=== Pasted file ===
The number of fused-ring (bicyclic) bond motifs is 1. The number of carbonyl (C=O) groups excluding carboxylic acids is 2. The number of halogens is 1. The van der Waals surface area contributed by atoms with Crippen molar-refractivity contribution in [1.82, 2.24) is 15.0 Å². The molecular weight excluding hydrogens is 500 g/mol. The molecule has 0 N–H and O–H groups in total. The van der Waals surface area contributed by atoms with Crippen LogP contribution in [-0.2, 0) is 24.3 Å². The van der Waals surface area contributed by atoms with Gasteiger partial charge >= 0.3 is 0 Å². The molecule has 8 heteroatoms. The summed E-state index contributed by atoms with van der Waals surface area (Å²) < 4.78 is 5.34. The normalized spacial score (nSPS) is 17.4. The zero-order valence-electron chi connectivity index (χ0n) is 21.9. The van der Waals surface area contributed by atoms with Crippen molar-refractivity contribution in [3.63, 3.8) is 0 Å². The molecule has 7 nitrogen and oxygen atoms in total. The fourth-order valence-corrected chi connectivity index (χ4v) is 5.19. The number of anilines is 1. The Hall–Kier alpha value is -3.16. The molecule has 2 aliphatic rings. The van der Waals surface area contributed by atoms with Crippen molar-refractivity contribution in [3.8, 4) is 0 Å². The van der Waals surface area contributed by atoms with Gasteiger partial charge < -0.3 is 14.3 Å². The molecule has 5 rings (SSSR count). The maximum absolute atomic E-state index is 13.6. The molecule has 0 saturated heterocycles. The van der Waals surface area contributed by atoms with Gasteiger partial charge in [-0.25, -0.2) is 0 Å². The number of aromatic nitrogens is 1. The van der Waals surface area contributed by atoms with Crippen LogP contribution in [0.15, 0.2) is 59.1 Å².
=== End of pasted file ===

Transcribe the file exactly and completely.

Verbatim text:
The number of fused-ring (bicyclic) bond motifs is 1. The number of carbonyl (C=O) groups excluding carboxylic acids is 2. The number of halogens is 1. The van der Waals surface area contributed by atoms with Crippen molar-refractivity contribution in [1.82, 2.24) is 15.0 Å². The molecular weight excluding hydrogens is 500 g/mol. The molecule has 0 N–H and O–H groups in total. The van der Waals surface area contributed by atoms with Crippen LogP contribution in [-0.2, 0) is 24.3 Å². The van der Waals surface area contributed by atoms with Gasteiger partial charge >= 0.3 is 0 Å². The molecule has 8 heteroatoms. The summed E-state index contributed by atoms with van der Waals surface area (Å²) < 4.78 is 5.34. The normalized spacial score (nSPS) is 17.4. The zero-order valence-electron chi connectivity index (χ0n) is 21.9. The van der Waals surface area contributed by atoms with Crippen molar-refractivity contribution in [3.63, 3.8) is 0 Å². The molecule has 7 nitrogen and oxygen atoms in total. The fourth-order valence-corrected chi connectivity index (χ4v) is 5.19. The number of anilines is 1. The Hall–Kier alpha value is -3.16. The molecule has 2 aliphatic rings. The van der Waals surface area contributed by atoms with Crippen molar-refractivity contribution in [3.8, 4) is 0 Å². The van der Waals surface area contributed by atoms with Gasteiger partial charge < -0.3 is 14.3 Å². The molecule has 5 rings (SSSR count). The maximum absolute atomic E-state index is 13.6. The molecule has 0 saturated heterocycles. The van der Waals surface area contributed by atoms with Gasteiger partial charge in [-0.25, -0.2) is 0 Å². The number of aromatic nitrogens is 1. The van der Waals surface area contributed by atoms with Crippen LogP contribution in [0.15, 0.2) is 59.1 Å².